Letters: We should not fall for nuclear spin. Let's look to fulfil our green energy potential

·5-min read
A computer-generated image of how a nuclear fusion plant could look. Picture: UK Atomic Energy Authority
A computer-generated image of how a nuclear fusion plant could look. Picture: UK Atomic Energy Authority

ACCORDING to Professor Declan Diver, nuclear fusion could help achieve our net zero goal; he glows with radioactive enthusiasm for a prototype nuclear fusion reactor on the Ardeer peninsula ("How fusion power could help achieve net zero goal", Agenda, The Herald, July 4).

Prof Diver is the convenor of the consortium behind that project and his article is part of the nuclear industry’s charm offensive which many local politicians have fallen for, like gullible schoolkids eyeing up the big shiny nuclear toy offering "clean" and "green" nuclear energy. They have also fallen for the sales pitch of "thousands of clean jobs", all designed to persuade the public to continue funding the nuclear industry with billions, as no private investor is willing to take that risk.

The reality is that in spite of vast sums having been spent trying to develop nuclear fusion over many decades, it has only ever worked for seconds in test labs, but even in the unlikely event that it would ever work, it is neither green nor clean.

In addition, the carbon footprint of development and construction over many decades of such a site would be huge, never mind the incalculable costs of dealing with radioactive waste.

In fact one of the recent "experts" who spoke to North Ayrshire Council could not confirm that there would be no waste from such a plant, only that there would be "less waste" – that is, less waste than conventional nuclear fission, not exactly a reassuring admission.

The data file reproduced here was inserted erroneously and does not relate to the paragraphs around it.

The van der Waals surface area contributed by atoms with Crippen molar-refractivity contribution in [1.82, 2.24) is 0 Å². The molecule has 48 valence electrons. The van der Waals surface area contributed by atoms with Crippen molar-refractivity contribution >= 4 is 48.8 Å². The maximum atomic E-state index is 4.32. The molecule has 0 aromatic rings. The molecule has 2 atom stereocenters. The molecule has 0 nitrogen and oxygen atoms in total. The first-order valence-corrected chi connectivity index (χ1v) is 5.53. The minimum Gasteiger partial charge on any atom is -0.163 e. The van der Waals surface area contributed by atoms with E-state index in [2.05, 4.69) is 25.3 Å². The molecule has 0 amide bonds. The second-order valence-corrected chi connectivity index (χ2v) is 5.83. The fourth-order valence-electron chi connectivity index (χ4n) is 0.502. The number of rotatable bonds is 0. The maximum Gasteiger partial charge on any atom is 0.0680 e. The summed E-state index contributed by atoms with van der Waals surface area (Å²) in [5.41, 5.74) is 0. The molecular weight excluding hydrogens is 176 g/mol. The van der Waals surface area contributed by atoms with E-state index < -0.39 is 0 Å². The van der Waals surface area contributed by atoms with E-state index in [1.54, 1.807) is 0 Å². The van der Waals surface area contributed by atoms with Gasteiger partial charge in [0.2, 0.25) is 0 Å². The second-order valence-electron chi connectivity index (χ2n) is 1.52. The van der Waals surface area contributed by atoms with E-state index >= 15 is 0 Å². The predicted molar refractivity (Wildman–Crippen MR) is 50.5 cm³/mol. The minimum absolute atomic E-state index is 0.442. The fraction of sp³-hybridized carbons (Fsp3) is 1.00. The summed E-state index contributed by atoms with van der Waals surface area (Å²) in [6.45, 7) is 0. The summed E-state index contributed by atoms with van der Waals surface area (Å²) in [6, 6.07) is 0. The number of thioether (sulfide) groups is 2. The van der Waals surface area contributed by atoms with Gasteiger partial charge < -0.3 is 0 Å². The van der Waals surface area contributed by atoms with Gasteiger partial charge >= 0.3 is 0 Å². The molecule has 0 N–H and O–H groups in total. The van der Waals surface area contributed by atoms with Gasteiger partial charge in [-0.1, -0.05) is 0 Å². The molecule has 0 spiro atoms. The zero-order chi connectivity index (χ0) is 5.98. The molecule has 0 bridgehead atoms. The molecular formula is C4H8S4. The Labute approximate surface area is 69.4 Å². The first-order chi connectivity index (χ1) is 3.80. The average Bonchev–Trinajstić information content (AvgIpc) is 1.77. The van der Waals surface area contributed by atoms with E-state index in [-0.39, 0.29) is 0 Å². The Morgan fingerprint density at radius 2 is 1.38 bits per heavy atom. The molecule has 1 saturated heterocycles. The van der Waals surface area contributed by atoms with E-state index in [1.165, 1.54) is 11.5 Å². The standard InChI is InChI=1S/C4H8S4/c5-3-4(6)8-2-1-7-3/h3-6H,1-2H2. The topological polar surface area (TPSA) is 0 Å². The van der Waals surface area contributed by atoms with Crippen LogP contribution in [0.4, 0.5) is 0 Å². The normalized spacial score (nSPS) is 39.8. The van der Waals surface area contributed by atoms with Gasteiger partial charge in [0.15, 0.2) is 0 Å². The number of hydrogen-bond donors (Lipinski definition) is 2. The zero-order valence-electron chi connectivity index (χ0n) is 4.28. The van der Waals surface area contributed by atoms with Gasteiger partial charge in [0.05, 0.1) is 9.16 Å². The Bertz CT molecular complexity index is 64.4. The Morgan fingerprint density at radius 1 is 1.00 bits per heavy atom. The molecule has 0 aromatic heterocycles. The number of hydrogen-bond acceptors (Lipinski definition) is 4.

The reality is there is still no satisfactory or acceptable way of dealing with nuclear waste, regardless of how it is generated, while any nuclear plant takes about a century to decommission and its reactor core has to be covered in thousands of tons of concrete and guarded for thousands of years.

When the full cost of all this is included, nuclear is the most expensive and the most dangerous form of energy ever devised. It is also the most subsidised industry that has ever existed, while support for green energy is but a drop in the ocean by comparison.

Dr Daniel Jassby, who worked for 25 years on plasma physics and neutron production related to fusion energy at Princeton University, has recently written about the myriad problems with nuclear fusion, showing why it won’t work as "fusion reactors are not what they are cracked up to be". He concluded that "when you consider we get solar and wind energy for free, to rely on fusion reaction would be foolish".

Indeed, when we are blessed with such an abundance of green sources in Scotland, it just makes no economic or environmental sense whatsoever to continue with nuclear generation of any kind

Rather than falling for all this nuclear spin, we really should be promoting the green energy potential of Ardeer, something that would bring far more secure and safer employment long term for the people of North Ayrshire, rather than gambling on the risks from an experimental nuclear piped ream.

John Hodgart, Ardrossan.

PUTTING YOUR FOOT IN IT